Stem Cell Symphony
The Story Behind Stem Cell Symphony
His real name wasn’t Stuart, but he knew I would be writing about him.
I met "Stuart" in April 2005. I was a new hospice volunteer, Stuart a longtime resident of a nursing home where he was several decades younger than everyone else. He was the fifth of eight siblings to have Huntington disease (HD). He’d been sick for so long that his uncontrollable, constant movements had finally become too much for him. He was still, unable even to speak.
We’d been matched because I’m a geneticist with a special interest in HD, and also because we both loved rock music and were uneasy with religious matters. That first day, I plugged us into my iPod, played a Beatles tune, and watched his face transform. It was to become one of many real scenes in Stem Cell Symphony.
As I stood by his side day after day, playing songs chosen to tell stories, I began to fantasize -- about really helping him. I’d visited the labs of stem cell researchers and seen the curious balls of human neural stem cells rotating under their microscopes, the possibilities tantalizing. I started to think, what if? What if the music activated Stuart’s neural stem cells? What if it was something about the music, such as the arpeggios of U2? And how would the science work? I knew enough about the science to imagine precisely how we might signal the stem cells already nestled into our brains to heal.
In June 2005 I read about a competition for a dozen scientists to attend a weeklong screenwriting workshop at the American Film Institute in Hollywood. The "Catalyst Workshop" was a Pentagon-sponsored program to inject scientific accuracy into feature films. Candidates were to apply with an idea, so I described my musical stem cell fantasy.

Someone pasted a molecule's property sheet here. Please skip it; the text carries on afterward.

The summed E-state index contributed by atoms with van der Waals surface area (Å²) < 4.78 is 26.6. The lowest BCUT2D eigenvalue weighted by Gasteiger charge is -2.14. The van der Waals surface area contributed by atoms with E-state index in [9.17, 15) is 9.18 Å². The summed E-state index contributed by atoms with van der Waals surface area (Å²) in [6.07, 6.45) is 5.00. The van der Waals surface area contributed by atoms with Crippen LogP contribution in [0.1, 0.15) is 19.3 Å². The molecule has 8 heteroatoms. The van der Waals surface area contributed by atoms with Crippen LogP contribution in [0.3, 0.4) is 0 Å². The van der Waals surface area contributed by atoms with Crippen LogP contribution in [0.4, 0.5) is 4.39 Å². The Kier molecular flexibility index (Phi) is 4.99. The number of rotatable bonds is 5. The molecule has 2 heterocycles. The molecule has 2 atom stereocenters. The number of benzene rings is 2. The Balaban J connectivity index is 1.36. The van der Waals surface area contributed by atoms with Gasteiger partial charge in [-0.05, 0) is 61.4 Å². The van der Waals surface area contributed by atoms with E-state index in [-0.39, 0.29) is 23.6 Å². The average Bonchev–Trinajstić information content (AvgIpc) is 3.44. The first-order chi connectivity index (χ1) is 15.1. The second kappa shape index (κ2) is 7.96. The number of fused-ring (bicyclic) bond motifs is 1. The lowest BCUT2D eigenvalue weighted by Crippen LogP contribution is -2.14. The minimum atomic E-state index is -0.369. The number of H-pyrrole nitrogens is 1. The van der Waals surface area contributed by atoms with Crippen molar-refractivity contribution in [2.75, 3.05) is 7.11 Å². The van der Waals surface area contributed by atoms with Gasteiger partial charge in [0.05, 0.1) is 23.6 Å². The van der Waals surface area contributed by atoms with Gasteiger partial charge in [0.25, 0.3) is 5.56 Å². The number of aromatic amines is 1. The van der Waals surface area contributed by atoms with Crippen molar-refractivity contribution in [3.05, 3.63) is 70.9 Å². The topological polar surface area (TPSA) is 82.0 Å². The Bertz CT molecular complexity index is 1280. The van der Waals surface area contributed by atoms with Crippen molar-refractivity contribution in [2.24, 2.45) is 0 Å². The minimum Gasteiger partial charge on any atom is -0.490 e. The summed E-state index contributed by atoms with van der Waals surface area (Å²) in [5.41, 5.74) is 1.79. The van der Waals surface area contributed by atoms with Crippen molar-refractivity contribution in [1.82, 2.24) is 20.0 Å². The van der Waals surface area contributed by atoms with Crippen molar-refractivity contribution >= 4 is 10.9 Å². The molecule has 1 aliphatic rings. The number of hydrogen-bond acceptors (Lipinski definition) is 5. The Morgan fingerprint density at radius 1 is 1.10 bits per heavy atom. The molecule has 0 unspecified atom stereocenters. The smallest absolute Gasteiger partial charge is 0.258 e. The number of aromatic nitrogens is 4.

I got in.
Meanwhile, Stuart was getting sicker by the day. He had fevers, and increasing trouble breathing. He could not eat without choking. Every once in awhile, his arm would jerk up, out of his control, and he’d actually hurt himself, drawing blood. But still he always nodded "yes" whenever I took out my iPod.
One hot July afternoon, hospice called to tell me that Stuart had worsened. I’d already seen him that morning, and we’d listened to music, as usual. So I headed back to the nursing home. A chaplain arrived, and I didn’t object when he performed last rites – I knew Stuart wouldn’t have wanted that, but thought it couldn’t hurt. After the chaplain left, Stuart just stared at me – he could no longer blink.
"Stuart, do you want to hear the music?" I asked, as I always did.
But this time, he ever-so-slightly nodded up and down. "No."
So I put the iPod away, hugged him, and quietly left.
I couldn’t sleep. When I called the nurse’s station on Stuart’s floor at 5 AM, an aide gently told me that Stuart had just died.
A few hours later, in tears, I handed my iPod to my daughter and asked her to find out what his last song had been. For by signaling "no" that last time, he had effectively chosen his last song.
She turned on the iPod, looked at the screen, gasped, and held it out to me.
Stuart’s final song was "Turn, Turn, Turn."
Lyrics straight out of the bible. It had never come up on the iPod shuffle before, and hasn’t since.
Five days later, I went to Hollywood. With the advice of some very strange people in the movie business -- our instructors at "film school" – I embellished Stuart’s story into a screenplay. And that screenplay became the novel, Stem Cell Symphony.
Someday, activating our own stem cells will not be fiction. We’re almost there.